Concert Review

RACHMANINOV Rhapsody on a Theme of Paganini, Op. 43. LUTOSLAWSKI Paganini Variations. SHOSTAKOVICH Symphony No. 11 in G minor, Op. 103, 'The Year 1905'. BBCSO/Yakov Kreizberg with Peter Jablonski (piano). RFH, 18 May 2000 (CC)

 This was almost like going to two concerts in the one night. The first half was noteworthy for the dull characterisation of an indifferent pianist; the second presented a committed, gripping Shostakovich Eleventh Symphony. Throughout the Rachmaninov, Jablonski was consistently embarassed by Kreizberg's sensitive accompaniments. This pianist's tone is steely and abrasive, his phrasing studied and unnatural - the famous Eighteenth Variation exemplified this perfectly, the orchestra lyrical, Jablonski merely plodding. He seemed a little more at home in Lutoslawski's pithy 'Paganini Variations' (1941, orchestrated 1978). Lutoslawski drags Paganini into a humerous, spiky twentieth century idiom, complete with comic trill effects and scintillating, colourful scoring. At a mere eight minutes, this is a piece which entices the ear and makes one wish for more.

Kreizberg's view of the Eleventh is utterly compelling. Shostakovich's powerful evocation (written in 1957) of the events leading up to the first Russian Revolution takes in a whole world of emotions. It weaves in quotations of Russian songs which would have been well-known to his audience into an awesome symphonic whole. Gerald McBurney's pre-concert talk introduced authentic Soviet recordings of many of these, lending an addeddimension to the experience.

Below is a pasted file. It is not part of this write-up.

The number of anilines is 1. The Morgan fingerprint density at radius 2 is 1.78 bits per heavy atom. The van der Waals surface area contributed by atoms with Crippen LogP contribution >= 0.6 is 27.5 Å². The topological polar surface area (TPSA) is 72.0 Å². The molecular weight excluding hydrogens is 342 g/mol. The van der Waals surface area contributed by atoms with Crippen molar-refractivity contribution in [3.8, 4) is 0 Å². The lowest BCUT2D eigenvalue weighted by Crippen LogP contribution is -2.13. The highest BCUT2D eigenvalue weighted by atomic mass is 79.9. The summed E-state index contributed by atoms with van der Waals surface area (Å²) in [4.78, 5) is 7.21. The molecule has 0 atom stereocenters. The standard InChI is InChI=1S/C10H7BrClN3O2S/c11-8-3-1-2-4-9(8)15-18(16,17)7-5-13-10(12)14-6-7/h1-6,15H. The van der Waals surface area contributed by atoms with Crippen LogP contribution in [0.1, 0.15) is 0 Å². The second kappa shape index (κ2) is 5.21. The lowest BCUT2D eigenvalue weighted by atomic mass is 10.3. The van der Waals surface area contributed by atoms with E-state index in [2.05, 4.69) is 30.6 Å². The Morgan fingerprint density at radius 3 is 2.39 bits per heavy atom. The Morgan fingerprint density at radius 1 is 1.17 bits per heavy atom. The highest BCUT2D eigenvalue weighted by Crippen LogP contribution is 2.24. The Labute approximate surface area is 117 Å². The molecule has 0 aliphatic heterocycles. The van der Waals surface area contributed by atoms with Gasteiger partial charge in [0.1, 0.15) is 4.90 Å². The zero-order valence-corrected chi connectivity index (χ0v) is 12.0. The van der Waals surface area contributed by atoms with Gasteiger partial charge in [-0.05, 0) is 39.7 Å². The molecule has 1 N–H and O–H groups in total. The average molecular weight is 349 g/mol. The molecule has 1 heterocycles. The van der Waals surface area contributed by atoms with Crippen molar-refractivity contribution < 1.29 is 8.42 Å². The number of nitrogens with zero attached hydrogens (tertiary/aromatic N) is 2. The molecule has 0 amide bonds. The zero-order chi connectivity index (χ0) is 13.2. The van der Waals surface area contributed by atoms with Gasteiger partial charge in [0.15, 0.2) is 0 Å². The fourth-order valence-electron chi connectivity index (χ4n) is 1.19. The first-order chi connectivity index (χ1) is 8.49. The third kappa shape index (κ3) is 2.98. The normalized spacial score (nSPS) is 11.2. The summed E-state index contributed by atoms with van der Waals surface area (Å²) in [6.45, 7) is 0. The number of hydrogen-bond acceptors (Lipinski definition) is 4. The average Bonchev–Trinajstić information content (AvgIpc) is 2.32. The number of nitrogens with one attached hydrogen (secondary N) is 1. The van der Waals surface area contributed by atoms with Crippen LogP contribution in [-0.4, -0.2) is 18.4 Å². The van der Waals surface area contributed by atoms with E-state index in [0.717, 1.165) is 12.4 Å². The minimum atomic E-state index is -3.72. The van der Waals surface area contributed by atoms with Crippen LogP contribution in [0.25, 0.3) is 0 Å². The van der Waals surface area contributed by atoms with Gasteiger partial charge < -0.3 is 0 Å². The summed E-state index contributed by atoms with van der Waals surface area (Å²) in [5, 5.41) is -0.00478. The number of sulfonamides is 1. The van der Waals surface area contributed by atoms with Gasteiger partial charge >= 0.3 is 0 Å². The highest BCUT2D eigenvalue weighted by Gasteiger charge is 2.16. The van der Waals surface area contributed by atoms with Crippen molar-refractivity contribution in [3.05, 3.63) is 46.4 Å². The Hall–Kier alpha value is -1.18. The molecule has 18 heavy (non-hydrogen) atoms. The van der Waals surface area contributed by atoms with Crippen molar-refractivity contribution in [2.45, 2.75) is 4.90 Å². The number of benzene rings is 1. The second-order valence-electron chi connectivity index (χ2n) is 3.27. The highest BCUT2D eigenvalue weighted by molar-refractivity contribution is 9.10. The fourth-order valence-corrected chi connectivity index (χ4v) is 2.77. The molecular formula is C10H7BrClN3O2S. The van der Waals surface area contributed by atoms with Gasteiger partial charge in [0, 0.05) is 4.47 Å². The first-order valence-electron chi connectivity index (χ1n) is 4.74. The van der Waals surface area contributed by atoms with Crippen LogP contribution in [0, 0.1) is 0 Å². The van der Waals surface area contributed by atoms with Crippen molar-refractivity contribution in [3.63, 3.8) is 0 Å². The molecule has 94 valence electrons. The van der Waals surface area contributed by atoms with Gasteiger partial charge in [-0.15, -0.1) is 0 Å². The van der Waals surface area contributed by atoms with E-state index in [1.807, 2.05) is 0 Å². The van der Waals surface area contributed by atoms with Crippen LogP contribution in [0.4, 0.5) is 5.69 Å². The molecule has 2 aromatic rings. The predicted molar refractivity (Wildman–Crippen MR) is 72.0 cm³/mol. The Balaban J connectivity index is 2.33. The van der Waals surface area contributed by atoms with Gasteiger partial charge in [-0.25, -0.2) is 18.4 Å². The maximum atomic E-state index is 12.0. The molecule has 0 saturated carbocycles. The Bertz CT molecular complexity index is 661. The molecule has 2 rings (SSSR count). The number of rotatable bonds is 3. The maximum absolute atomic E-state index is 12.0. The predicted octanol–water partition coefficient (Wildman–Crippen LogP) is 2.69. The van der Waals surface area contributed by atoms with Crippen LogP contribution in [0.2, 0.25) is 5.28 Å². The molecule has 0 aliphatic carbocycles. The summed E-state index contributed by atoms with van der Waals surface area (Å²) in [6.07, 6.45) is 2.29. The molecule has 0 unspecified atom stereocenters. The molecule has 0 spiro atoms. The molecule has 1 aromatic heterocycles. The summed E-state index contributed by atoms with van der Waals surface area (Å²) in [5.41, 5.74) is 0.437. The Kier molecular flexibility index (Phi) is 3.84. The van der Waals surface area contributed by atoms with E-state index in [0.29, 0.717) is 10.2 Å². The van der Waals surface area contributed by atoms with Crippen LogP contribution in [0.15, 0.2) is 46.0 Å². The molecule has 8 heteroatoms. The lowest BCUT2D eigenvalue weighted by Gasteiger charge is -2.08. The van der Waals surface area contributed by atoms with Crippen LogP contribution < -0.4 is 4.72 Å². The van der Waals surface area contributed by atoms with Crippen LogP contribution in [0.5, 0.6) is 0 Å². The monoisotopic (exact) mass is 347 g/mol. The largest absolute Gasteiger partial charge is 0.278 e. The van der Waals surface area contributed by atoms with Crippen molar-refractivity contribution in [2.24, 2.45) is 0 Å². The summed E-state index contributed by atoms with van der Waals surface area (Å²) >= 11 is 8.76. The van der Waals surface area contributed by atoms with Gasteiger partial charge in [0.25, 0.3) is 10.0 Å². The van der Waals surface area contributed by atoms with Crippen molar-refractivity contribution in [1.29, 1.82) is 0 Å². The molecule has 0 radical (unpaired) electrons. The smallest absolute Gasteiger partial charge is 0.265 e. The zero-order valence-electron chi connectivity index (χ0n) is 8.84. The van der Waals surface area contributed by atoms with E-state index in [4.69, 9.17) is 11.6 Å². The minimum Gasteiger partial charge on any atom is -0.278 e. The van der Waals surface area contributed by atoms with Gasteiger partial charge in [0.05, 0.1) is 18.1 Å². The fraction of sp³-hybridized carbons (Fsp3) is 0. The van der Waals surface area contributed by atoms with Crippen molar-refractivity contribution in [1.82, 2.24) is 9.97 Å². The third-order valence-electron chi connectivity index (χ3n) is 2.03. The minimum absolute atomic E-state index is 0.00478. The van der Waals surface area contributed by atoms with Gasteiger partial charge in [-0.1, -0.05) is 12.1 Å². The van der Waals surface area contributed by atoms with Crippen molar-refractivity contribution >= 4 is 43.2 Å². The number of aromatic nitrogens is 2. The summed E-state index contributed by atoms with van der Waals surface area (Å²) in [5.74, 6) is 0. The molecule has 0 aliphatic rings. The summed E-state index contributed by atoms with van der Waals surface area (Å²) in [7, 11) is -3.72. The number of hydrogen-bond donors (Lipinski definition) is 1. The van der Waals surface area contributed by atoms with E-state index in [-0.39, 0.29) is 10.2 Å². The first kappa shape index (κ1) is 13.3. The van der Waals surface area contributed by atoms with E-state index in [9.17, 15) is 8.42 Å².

I was somewhat taken aback, I must confess, by Kreizberg's brisk speed for the opening of the first movement, 'Palace Square'. The marking is 'Adagio', and yet the music strode forth at a healthy 'Andante'. Whilst I see Kreizberg's point (he was relating the tempo to that of the second movement, so that when the 'Palace Square' music reappeared it fitted without significant alteration of the basic pulse), it still sounded rushed. But as the movement progressed, the conviction of the performance swept away any doubts. The trumpet fanfares seemed to invoke the spirit of a Soviet Mahler, and the second subject was presented as being as bleak as anything in Shostakovich's output.

In the second movement, Kreizberg effectively underplayed the woodwind's quotation of a well-known Russian theme so that its reappearance on brass was all the more effective. It was the climax of this second movement that was so impressive, however. Kreizberg is not afraid to bring out bare sonorities when necessary, and his highlighting of relentless rhythms throughout was viscerally exciting. The violas shone in their long, eloquent statement of the theme of the third movement, 'Eternal Memory'. The finale had an appropriately red-raw edge to it, but also included an atmospheric, eloquently phrased cor anglais solo.

By the end of the concert, memories of the first half were effectively eradicated.

Colin Clarke

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